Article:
Securities class action lawsuit filings remained at elevated levels in 2019, but the mix of cases changed during the year, according to the recently published annual report from NERA Economic Consulting. According to the report, which is entitled “Recent Trends in Securities Class Action Litigation: 2019 Full-Year Review,” there were relatively fewer merger objection lawsuits during the year, and relatively more standard securities suits. NERA’s January 21, 2020 press release about the report can be found here, and the report itself can be found here. My own analysis of the 2019 securities litigation can be found here.
According to the report, there were 433 federal court securities class action lawsuits filed in 2019, the same number as NERA counted in 2018. For the last three years, the filing totals have been at their highest recorded levels (other than 2001, when the filing totals were inflated by a flood of over 300 IPO laddering cases). The number of federal court filings in 2018 and 2019 was nearly double the number of filings in 2014. (The NERA report discusses only federal court securities suit filings; the report does not include statistics about or discuss state court securities class action lawsuit filings).
The report also notes that the rate of litigation (that is the number of lawsuits relative to the number of listed companies) has also significantly increased. According to the report, during the 20-year time span ending in 2019, the ratio of filings to companies listed has increased from 2.94% to 7.94%.
The federal court securities suit filings are not even distributed throughout the country; rather, they are concentrated in certain courts. Between January 2017 and December 2019, 73% of all federal court securities lawsuits (including merger objection lawsuits) were filed in just three federal judicial circuits – the Second, Third, and Ninth. In 2019, the number of cases filed in the Second Circuit (108) was nearly double the number filed in the Ninth Circuit (56), which had the second most number of suits.
Though the number of lawsuits filed each year in 2018 and 2019 was even, the mix of cases changed slightly. A greater percentage of the cases filed in 2017 and 2018 were merger objection cases, while the percentage of merger objection cases declined in 2019, and the percentage of all federal court securities lawsuit filings that were “traditional” or “core” cases increased by 7%. The report also notes that the number of federal court Section 11 lawsuit filings increased in 2019 by more than 80% to 42, from 23 in 2018.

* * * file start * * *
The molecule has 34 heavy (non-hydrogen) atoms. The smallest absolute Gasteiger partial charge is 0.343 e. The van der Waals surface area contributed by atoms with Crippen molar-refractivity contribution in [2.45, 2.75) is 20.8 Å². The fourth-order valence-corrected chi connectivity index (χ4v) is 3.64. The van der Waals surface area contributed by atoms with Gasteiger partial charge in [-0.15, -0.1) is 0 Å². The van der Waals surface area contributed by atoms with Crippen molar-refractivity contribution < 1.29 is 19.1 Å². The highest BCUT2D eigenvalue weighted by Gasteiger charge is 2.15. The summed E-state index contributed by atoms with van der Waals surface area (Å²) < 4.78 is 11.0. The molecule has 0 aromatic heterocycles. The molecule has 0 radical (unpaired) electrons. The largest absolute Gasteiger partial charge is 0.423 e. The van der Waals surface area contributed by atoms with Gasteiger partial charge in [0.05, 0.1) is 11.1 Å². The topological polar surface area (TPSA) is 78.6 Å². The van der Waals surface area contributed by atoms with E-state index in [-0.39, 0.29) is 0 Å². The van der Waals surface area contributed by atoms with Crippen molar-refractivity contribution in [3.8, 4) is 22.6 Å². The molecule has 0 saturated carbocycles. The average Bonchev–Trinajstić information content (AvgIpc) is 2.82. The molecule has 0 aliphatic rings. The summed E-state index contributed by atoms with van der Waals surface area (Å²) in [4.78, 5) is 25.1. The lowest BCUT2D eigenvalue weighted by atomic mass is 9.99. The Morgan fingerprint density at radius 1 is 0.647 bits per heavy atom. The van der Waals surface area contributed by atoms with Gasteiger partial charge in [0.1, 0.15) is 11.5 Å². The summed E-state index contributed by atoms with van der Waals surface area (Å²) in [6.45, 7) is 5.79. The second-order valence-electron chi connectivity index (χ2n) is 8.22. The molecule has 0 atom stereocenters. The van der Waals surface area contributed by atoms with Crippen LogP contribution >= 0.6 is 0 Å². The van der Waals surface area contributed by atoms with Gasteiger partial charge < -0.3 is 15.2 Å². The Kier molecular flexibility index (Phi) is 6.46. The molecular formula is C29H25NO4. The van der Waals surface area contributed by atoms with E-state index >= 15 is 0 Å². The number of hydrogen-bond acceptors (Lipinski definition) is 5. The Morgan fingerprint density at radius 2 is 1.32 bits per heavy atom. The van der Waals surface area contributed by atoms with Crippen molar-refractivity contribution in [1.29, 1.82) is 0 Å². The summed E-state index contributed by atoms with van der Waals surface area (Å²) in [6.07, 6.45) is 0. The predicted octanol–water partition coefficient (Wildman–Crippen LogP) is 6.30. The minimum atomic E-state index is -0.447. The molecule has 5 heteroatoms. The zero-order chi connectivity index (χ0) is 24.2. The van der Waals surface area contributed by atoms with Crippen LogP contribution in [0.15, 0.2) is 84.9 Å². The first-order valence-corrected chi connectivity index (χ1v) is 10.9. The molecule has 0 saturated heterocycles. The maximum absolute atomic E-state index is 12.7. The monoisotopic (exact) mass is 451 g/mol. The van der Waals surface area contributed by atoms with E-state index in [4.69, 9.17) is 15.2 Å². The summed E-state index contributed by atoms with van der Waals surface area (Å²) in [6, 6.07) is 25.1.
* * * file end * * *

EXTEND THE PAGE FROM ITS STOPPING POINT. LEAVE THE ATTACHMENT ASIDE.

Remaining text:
Since 2015, the industrial sector with the highest number of securities suit filings as been the health technology and services sector. This trend that continued in 2019, when this sector had 21% of all non-merger related cases. However, the percentage of cases in the sector has declined from a 2016 high of 34%.
While in recent years a predominant number of securities class action lawsuit filings involved accounting issues, in 2019, a greater proportion of cases involved missed earnings guidance. More than 30% of the 2019 cases involved missed earnings guidance allegations, compared to an average of approximately 20% of cases in the prior four years.
The report notes that while there were fewer cases in 2019 involving allegations relating to the #MeToo movement and relating to the opioid crisis, there were several filings during the year relating to cybersecurity allegations and also relating to cannabis. The report helpfully includes a detailed list of all opioid, #MeToo, cybersecurity and cannabis securities class action lawsuit filings during the period 2017 through 2019.
The number of cases resolved in 2019 declined to 312, from the ten-year high of 340 cases resolved in 2018. Though the number of case resolutions declined, the number of resolutions remained the 2010-2016 annual average number of case resolutions of 215. Dismissals accounted for the highest number of case resolutions during 2019; during the year, more than two thirds of the cases that were resolved were resolved in favor of the defendants, with no payment to plaintiffs. The number of settlements declined below 100 for the first time since 2012.
In the absence of any “outlier” large settlements during the year, the average settlement in 2019 declined to $31 million (excluding merger suits), compared to an inflation-adjusted average settlement in 2018 of $71 million (excluding merger suits). The 2018 average was substantially boosted by the massive Petrobras settlement. Excluding the Petrobras settlement, the 2018 average was $30 million.
The median settlement, by contrast to the average settlement, increased in 2019, to $12.4 million (excluding merger cases), compared to an inflation-adjusted 2018 median of $11.5 million (excluding merger cases). There has been a general upward trend in the settlements every year since 2014.